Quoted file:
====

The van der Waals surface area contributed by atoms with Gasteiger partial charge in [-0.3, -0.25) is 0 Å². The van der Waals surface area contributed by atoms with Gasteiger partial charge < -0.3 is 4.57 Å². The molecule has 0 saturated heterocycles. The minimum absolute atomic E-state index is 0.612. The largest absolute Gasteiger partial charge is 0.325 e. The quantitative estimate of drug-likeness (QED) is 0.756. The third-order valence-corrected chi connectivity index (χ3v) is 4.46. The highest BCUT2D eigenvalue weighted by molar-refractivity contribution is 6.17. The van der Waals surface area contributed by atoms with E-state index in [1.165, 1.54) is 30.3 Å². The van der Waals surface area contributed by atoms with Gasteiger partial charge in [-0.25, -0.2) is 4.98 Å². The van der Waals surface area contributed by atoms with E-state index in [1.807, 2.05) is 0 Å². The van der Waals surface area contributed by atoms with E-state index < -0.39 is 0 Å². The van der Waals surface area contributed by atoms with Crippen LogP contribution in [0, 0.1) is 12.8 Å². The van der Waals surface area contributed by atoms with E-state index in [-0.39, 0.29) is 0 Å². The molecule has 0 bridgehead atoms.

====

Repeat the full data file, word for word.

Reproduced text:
The van der Waals surface area contributed by atoms with Gasteiger partial charge in [-0.3, -0.25) is 0 Å². The van der Waals surface area contributed by atoms with Gasteiger partial charge < -0.3 is 4.57 Å². The molecule has 0 saturated heterocycles. The minimum absolute atomic E-state index is 0.612. The largest absolute Gasteiger partial charge is 0.325 e. The quantitative estimate of drug-likeness (QED) is 0.756. The third-order valence-corrected chi connectivity index (χ3v) is 4.46. The highest BCUT2D eigenvalue weighted by molar-refractivity contribution is 6.17. The van der Waals surface area contributed by atoms with E-state index in [1.165, 1.54) is 30.3 Å². The van der Waals surface area contributed by atoms with Gasteiger partial charge in [-0.25, -0.2) is 4.98 Å². The van der Waals surface area contributed by atoms with E-state index in [1.807, 2.05) is 0 Å². The van der Waals surface area contributed by atoms with E-state index < -0.39 is 0 Å². The van der Waals surface area contributed by atoms with Crippen LogP contribution in [0, 0.1) is 12.8 Å². The van der Waals surface area contributed by atoms with E-state index in [-0.39, 0.29) is 0 Å². The molecule has 0 bridgehead atoms.